When the Pit is empty, is it still the Pit?

The Pit is the nickname of the University of Maine’s Memorial Gym. Typically, it’s the practice gym for the Black Bears women’s and men’s basketball teams, who play most home games a few miles south down Interstate 95 at Bangor’s Cross Insurance Center. This season, with home games being played with no fans because of the Covid-19 pandemic, the Black Bears are playing home games in the Pit.

In each of the last two seasons, Maine’s women’s basketball team hosted an America East Conference semifinal game in the Pit. When the old gym is packed with 1,300 or so fans, the place is a noise generator. Cheers bounce off the walls and the steel beams holding the place up, and loiter over the court. Most of the wooden seats are above the court, making opponents feel enclosed and surrounded.

When the place is empty, like it was Saturday when the women beat America East newcomer New Jersey Institute of Technology 77-60, or last weekend when the men hosted the University of New Hampshire, it was different. It wasn’t nap time quiet, but it wasn’t its typical game day self. Watching on ESPN+ (like fans, media are not allowed at games either, a result of the 50-person maximum capacity in these coronavirus times), you could tell it was different.

It was Memorial Gym. It wasn’t the Pit.

Maine head coach Amy Vachon and her team took it in stride. A few weeks ago, they thought they could play this entire season on the road. Any home game is a blessing.

“We practice there every day, so it was similar to a scrimmage, I guess. It’s not, it’s a game, but as far as the crowd noise, we had those cardboard cutouts, but they weren’t as loud as we wanted them to be,” Vachon said with a laugh after the Black Bears’ victory.

Moments that should have shaken the Pit did not. Cardboard cutouts did not erupt in spontaneous, eardrum-tweaking applause when Blanca Millan banked in a 3-pointer off an inbound pass with 0.6 seconds left in the first quarter. Kelly Fogarty’s three with 8:28 left in the second quarter, her first of the game after making 10 threes in Maine’s win at UNH last Sunday, would have made a packed Pit cheer loud enough to loosen fillings. When Fanny Wadling hit a 3-pointer late in the third quarter, pushing Maine’s lead back to double figures, the crowd noise would have been deafening.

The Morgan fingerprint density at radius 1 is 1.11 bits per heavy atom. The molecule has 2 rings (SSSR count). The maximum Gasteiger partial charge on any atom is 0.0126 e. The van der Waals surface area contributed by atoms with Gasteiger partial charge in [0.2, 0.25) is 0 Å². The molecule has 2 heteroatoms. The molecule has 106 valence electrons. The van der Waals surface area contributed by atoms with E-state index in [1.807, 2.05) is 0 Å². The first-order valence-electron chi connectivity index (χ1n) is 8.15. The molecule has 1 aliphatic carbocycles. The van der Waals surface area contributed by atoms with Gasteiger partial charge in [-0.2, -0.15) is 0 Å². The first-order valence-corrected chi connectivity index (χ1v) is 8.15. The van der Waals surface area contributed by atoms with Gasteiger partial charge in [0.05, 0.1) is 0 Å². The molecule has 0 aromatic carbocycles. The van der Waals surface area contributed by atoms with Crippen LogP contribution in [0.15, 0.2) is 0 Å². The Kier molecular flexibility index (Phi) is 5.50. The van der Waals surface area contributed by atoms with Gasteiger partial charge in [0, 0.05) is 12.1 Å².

Maybe a little crowd noise (and in the Pit, it’s never just a little crowd noise) would have given the Black Bears a boost when NJIT rallied in the third quarter, cutting an 18-point halftime deficit to five points, before Maine snapped out of its funk and pulled away.

Instead, those moments received cheers from the Black Bears bench. The rest of the Pit was full of imaginary echoes.

NJIT head coach Mike Lane knew his team wasn’t getting the full Maine experience in its first visit as a conference opponent. Lane was an assistant coach at Bucknell a few years ago when the Bison visited the Pit. He knows what the Highlanders missed.

“I regret this time, because our kids really love playing in a crowd, and we knew we would’ve had a big one. It felt like ‘Hoosiers’ walking in there. I love the old wooden chairs. It’s a great old gym and I loved it. It was a lot of fun,” Lane said. “Coach (Vachon) was apologizing to me before (the game), ‘Hey, you know I wish the game could be different.’ But I love playing in old gyms like that. We’re happy to come back tomorrow.”

On television, you couldn’t see it, but Lane said the scoreboard went out.

“When you’re playing in an old gym, that’s the kind of stuff that should happen. Who cares? We were fine. I thought the scoreboard was malfunctioning the whole game because they were up 25 points,” Lane said.

In this season of cancellations and postponements, the Black Bears are happy to be playing at all. Playing at home, even in front of nobody but themselves, is better than the alternative. We’ll get through this, and the crowds will be back soon, in the Cross Center and the Pit.

“It’s nice to be at home. It’s nice to be able to play in the place you practice every single day and spend hours and hours and hours in,” Vachon said.

The Pit is an attitude as much as a location. The Black Bears aren’t playing in the Pit this season. They’re playing in Memorial Gym. But as we fight to get through a pandemic, playing anywhere is enough.

Travis Lazarczyk — 861-9242

[email protected]

Twitter: @TLazarczykMTM

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